For Martin Draper, the Kingdom of God is a powerful theme for hymns


Just as the first edition of the English Hymnal in 1906 showed itself to be rooted in the natural world, long before ‘environmentalism’ and ‘climate change’ were part of our vocabulary, so also the injustices of our world and the innate corruption with which fallen human beings are tainted featured in several of its hymns. Many were included in the ‘National’ section of the hymn book, a heading which disappears in the Revised English Hymnal, though all the items in it in the New English Hymnal have been retained. Others were to be found among the general hymns.

The English Hymnal was the first collection to remove the verse in ‘All things bright and beautiful’ which claimed that the rich man in his castle and the poor man at his gate were part of God’s design for human society. New compositions by Henry Scott Holland (‘Judge eternal, throned in splendour’) and G.K. Chesterton (‘O God of earth and altar’) still speak to our condition, and although Chesterton’s ‘prince and priest and thrall’ has a ring of medieval feudalism about it, we need to remember that the feast of Christ the King was introduced to remind us that secularism is ‘rule’ without God and bound to fail.

In 1986, the New English Hymnal placed many such hymns in a new section called ‘The Kingdom of God’ and this has been continued in the latest revision. The editors consider this the best context for them, and have avoided the entirely secular term, ‘social justice.’ True to the book’s tradition they also believe, together with many ancient hymns, that we should address our needs to God himself. 


‘Stretch forth thine hand to heal our sore/And make us rise to fall no more;

Once more upon thy people shine/And fill the world with love divine.’ (NEH 12) 


Such lines have directness and power lacking in hymns and prayers which begin ‘we pray that….’ or ‘help us to…’ as if the Kingdom of God were something we could build ourselves.  The roots of justice and righteousness lie at the heart of the Church’s daily prayer: ‘Thy Kingdom come; Thy will be done on earth as it is in heaven.’ The feast of Christ the King crowns the Church’s year, before it begins once again with the season of Advent.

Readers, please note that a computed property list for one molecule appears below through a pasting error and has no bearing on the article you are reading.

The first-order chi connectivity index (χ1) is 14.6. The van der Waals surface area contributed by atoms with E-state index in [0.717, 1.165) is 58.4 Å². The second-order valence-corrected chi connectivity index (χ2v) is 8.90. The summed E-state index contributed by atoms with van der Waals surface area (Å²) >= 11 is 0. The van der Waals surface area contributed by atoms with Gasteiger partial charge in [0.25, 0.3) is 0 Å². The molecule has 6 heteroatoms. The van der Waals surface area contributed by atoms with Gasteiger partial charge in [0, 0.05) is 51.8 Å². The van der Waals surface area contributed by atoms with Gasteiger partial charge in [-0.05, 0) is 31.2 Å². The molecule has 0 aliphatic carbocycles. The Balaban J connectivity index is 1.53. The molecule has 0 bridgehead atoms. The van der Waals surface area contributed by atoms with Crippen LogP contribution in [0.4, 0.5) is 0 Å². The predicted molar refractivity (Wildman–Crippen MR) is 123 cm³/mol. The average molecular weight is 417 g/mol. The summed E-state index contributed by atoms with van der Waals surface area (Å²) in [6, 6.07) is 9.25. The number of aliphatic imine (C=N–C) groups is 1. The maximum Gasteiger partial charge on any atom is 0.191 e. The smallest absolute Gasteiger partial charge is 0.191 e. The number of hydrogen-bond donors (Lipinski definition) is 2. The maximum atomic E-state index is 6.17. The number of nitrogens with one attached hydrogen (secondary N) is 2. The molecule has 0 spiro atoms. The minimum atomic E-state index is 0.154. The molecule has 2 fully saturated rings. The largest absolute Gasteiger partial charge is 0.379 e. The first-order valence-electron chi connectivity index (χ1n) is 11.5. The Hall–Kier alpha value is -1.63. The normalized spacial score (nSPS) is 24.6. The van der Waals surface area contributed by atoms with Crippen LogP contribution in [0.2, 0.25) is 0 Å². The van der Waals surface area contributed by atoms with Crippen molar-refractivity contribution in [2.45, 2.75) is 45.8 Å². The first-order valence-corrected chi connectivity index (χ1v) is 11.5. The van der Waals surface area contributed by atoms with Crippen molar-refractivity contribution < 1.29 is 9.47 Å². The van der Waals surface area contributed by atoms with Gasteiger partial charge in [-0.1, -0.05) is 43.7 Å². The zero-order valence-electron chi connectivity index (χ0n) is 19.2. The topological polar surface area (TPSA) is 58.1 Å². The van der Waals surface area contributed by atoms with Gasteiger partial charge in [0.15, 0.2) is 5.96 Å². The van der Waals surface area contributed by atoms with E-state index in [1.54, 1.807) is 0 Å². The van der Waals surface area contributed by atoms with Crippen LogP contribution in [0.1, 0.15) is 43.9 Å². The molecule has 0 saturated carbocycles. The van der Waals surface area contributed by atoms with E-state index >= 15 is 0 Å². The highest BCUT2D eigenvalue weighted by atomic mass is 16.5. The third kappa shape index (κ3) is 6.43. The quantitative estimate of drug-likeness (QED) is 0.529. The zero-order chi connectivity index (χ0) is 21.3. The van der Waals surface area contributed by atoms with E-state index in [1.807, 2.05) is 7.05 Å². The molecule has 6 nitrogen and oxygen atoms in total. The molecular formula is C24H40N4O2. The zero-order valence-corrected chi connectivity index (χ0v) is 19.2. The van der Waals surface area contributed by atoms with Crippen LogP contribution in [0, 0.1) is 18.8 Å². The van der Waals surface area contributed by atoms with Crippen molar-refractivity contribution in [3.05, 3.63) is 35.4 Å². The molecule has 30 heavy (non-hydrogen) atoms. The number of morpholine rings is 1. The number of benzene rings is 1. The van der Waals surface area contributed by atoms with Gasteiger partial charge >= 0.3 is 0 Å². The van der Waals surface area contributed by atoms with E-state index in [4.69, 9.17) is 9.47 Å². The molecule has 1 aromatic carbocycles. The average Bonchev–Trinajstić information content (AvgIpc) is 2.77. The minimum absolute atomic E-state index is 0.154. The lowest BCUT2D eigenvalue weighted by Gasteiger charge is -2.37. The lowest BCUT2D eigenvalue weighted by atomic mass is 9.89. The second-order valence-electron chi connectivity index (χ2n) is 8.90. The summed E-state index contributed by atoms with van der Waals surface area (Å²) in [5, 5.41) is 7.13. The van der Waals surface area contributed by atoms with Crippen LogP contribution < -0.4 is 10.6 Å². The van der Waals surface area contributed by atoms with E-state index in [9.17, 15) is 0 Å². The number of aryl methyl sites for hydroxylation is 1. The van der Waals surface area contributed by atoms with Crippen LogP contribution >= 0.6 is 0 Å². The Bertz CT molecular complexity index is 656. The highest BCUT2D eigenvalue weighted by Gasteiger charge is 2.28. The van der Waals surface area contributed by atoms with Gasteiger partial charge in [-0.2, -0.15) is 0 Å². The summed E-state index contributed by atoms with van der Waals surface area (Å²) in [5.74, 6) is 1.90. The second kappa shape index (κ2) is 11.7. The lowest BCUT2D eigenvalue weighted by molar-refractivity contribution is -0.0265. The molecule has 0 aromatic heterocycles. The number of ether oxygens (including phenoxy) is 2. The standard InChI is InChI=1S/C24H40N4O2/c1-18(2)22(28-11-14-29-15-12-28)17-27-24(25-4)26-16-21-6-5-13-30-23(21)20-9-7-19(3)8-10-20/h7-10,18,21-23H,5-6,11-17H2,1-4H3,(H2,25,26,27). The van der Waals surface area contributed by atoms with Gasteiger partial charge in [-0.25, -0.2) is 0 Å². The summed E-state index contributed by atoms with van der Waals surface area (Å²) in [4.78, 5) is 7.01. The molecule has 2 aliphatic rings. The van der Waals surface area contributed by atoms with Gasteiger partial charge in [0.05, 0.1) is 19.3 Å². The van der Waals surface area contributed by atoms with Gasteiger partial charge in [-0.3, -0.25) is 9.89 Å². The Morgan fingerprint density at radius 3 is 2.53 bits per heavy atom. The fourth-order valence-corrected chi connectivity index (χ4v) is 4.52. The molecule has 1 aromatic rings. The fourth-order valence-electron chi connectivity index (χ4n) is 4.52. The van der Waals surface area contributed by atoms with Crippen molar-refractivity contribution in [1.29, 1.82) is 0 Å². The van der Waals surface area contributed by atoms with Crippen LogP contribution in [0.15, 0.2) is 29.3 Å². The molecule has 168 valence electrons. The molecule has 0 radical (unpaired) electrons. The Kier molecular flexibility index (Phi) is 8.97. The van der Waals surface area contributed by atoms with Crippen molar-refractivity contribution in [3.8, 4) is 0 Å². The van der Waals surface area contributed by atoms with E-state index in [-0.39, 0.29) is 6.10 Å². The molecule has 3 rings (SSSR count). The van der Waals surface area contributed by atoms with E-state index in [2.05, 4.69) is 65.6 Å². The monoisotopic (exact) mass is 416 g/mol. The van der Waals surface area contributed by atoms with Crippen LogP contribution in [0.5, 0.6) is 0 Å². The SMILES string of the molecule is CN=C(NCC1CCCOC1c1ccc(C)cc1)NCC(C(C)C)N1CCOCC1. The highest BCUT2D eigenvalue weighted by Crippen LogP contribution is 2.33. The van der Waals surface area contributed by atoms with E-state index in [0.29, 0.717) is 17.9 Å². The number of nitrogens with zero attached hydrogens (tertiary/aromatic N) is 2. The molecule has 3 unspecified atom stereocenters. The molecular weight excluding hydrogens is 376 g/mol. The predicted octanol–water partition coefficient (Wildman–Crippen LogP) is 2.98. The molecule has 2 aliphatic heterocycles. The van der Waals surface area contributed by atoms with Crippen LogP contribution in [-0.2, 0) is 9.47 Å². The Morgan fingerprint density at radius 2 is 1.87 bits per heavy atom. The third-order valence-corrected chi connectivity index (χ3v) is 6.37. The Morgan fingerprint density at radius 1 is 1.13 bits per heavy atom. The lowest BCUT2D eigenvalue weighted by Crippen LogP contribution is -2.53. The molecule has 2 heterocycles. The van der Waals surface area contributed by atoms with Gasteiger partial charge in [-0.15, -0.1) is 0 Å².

O CHRIST the Lord, O Christ the King,

    Who wide the gates of death didst fling,

    Whose place upon creation’s throne

    By Easter triumph was made known,

    Rule now on earth from realms above,

    Subdue the nations by thy love. 

2 Lord, vindicate against man’s greed

   The weak, whose tears thy justice plead;

   Thy pity, Lord, on those who lie

   Broken by war and tyranny;

   Show them the Cross which thou didst bear,

   Give them the power that conquered there;


3 Let those whose power usurps thy throne

   Acknowledge thou art Lord alone;

   Cause those whose lust torments mankind 

   Thy wrath to know, thy mercy find;

   Make all the rebel world proclaim

   The mighty power of thy blest name.


4 So shall creation’s bondage cease,

   Its pangs of woe give birth to peace;

   And all the earth, redeemed by thee,

   Shall know a glorious liberty:

   O haste the time, make short the days

   Till all our cries dissolve in praise.


  1. T. Brooks, 1918-85

© Hope Publishing Company,  

All rights reserved. Used by permission.


The hymn begins with the Lordship and Kingship of Christ in his work of redemption on the cross, vindicated by his resurrection from the dead. It was this work that made known to his creatures on earth his universal and eternal Kingship. So, the author appeals to Christ in the final lines of the verse and throughout the rest of his text to rule on earth and to subdue ‘the nations’ not by force, but by love.

And the love of Christ is not weak or sentimental as verse 2 proclaims, with a similar directness to Scott Holland’s and Chesterton’s texts. The writer asks Christ to vindicate the weak and those who are victims of war and tyranny against the human greed which breeds such evil and injustice. He asks him to empower the weak and the broken by showing them Christ enthroned on the Cross, where he is both Christus Rex and Christus Victor.

It is the same love which alone can turn the hearts of those whose power usurps that of Christ the King, so that they may acknowledge him as the only Lord. In strongly worded lines, Christ is asked to ‘cause’ or make those whose ‘lust torments mankind’ see God’s anger and find his mercy. And this applies to all of us: the whole ‘rebel’ world is to proclaim the mighty power of Christ’s blessèd name.

For, in the final verse, based on St Paul’s Epistle to the Romans 8.19-23, it isn’t just a question of the wicked getting their comeuppance, because the whole creation is in the ‘travail’ of rebirth. Perfect freedom is to be found in the service of God, through which we experience a ‘glorious’ liberty. 

The hymn concludes with a heartfelt plea – ‘O haste the time’ – timelessly appropriate for our world in every age. It leads us into Advent and reminds us of the urgency of the first thing we ask of ‘Our Father’, whose name is holy, every day of our lives: ‘Thy Kingdom come.’

The hymn could be sung on the feast of Christ the King, but it also fits the words of the Common Worship Collect for the Third Sunday before Advent (which may also be used on Remembrance Sunday), a text which seems closer to the Collect provided for the feast in the Roman Missal. It can be sung to Melita, but the tune set is magnificent, easily learned and may be sung in unison.